Yesterday morning on the drive to school we debated about the weather. I thought it looked and felt like rain. My local friend begged to differ insisting that the sun would win out. He said, “I’m not ready for winter yet!” He definitely was not looking forward to breaking out the winter clothes. But we live in the Middle East right? It kinda sounded like a Floridian complaining about pulling out the wool sweaters as the temperature dips into the frigid 70s (21 C).
But Winter here actually does mean cold. And rain. If it gets cold enough it will even snow in the higher elevations. Last year it snowed a couple of times, but I never saw the white stuff because we don’t live in the right location.
Now, don’t get me wrong – it doesn’t get cold here like it used to get cold back in my hometown in Northern New York. But the average temps from November through February do drop into the 40s. In January and February the average lows even drop into the 30s. Again, not extremely cold – but cold enough to bundle up. And when you consider that most apartments and houses have tile floors and uninsulated cement walls – sometimes it’s colder inside the house than out during the winter!
Two sure signs that winter may come a little early in Amman this year:
- My local friend lost his bet on the sun overcoming the dark clouds – we had a huge downpour yesterday! (nothing like what the Philippines has been hit with recently – our hearts and prayers go out for so many who lost so much there)
- Last night’s low fell below 50F!
I had the good fortune of having my camera with me yesterday- here are a couple of vid clips. As you will see, some of the streets did seem a bit like rivers, or to use a phrase from my childhood – cricks.
Of course, a bit of early rain is welcome here in Jordan. Unlike the States where we sing songs like, “Rain, rain go away . . .”, rain is a very good thing here in this dry land. Fresh water is extremely scarce and the Kingdom relies on winter rainfall to replenish the aquifers and especially the reservoirs. Last winter there was very little rain and people were quite concerned. So much so that local Muslim leaders called for a special time of prayer asking for Allah to send rain. Christians did something similar in their churches. In the end it did rain a lot and the reservoirs were filled and people breathed easily.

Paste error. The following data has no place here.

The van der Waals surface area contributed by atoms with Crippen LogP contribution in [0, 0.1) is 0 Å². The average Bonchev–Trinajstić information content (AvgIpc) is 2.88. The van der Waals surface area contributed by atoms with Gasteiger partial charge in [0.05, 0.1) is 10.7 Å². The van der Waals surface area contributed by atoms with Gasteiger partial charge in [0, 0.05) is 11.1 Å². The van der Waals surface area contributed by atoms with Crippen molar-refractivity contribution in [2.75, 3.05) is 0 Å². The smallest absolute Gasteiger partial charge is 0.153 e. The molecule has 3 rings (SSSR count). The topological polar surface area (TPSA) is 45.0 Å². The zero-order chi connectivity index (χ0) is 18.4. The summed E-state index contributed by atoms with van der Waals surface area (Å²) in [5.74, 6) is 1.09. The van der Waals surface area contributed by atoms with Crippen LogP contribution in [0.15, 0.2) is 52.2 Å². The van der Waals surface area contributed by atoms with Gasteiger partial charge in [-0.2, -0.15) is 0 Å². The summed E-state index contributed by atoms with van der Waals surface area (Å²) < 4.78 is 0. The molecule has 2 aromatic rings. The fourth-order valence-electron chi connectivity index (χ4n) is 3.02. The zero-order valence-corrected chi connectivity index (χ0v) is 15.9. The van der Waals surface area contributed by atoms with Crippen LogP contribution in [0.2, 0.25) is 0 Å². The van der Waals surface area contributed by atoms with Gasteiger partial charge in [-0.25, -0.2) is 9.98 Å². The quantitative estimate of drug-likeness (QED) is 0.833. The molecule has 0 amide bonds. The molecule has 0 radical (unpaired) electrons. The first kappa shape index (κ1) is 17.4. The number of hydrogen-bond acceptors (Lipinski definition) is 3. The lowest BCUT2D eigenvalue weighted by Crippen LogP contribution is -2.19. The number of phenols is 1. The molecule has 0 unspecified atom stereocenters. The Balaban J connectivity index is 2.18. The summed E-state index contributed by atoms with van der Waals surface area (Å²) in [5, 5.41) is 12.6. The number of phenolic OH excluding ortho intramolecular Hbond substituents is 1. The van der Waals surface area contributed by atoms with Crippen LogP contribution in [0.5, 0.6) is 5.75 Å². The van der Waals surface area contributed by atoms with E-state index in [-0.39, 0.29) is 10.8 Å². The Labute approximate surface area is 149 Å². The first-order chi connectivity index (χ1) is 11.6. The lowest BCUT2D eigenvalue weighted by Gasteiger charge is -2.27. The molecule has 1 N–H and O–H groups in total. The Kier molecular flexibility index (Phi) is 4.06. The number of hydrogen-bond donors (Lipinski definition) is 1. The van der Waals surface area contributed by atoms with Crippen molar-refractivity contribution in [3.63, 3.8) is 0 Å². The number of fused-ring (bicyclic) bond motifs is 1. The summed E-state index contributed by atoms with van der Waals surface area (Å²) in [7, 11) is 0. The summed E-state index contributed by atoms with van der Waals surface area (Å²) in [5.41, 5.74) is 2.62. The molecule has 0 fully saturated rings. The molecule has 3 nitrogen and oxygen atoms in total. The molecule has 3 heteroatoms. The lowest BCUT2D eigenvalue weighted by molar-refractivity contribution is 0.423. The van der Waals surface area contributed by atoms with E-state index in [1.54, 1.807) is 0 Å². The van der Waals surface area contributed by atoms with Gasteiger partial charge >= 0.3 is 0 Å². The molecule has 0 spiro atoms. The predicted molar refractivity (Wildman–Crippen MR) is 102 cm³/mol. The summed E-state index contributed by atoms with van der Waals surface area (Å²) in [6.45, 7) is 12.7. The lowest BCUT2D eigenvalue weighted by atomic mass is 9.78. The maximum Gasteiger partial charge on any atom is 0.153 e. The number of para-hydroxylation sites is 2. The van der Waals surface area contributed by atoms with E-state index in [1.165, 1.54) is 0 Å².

So despite the unexpected and lengthy downpour yesterday that flooded roads, snarled traffic, and soaked a ton of umbrella-less pedestrians, many here are thanking God for the rain and hoping for a wet winter. I am too. And maybe a little snow to top things off. My son soaked me good last week in a water fight, so I owe him a really decent snowball down the back this winter.
Here’s a little bit of what a wet Amman looks like. Enjoy! (BTW – click on the thumbnails below to get a slightly bigger picture. If you want it even bigger, click on the second picture to get a full-size one.)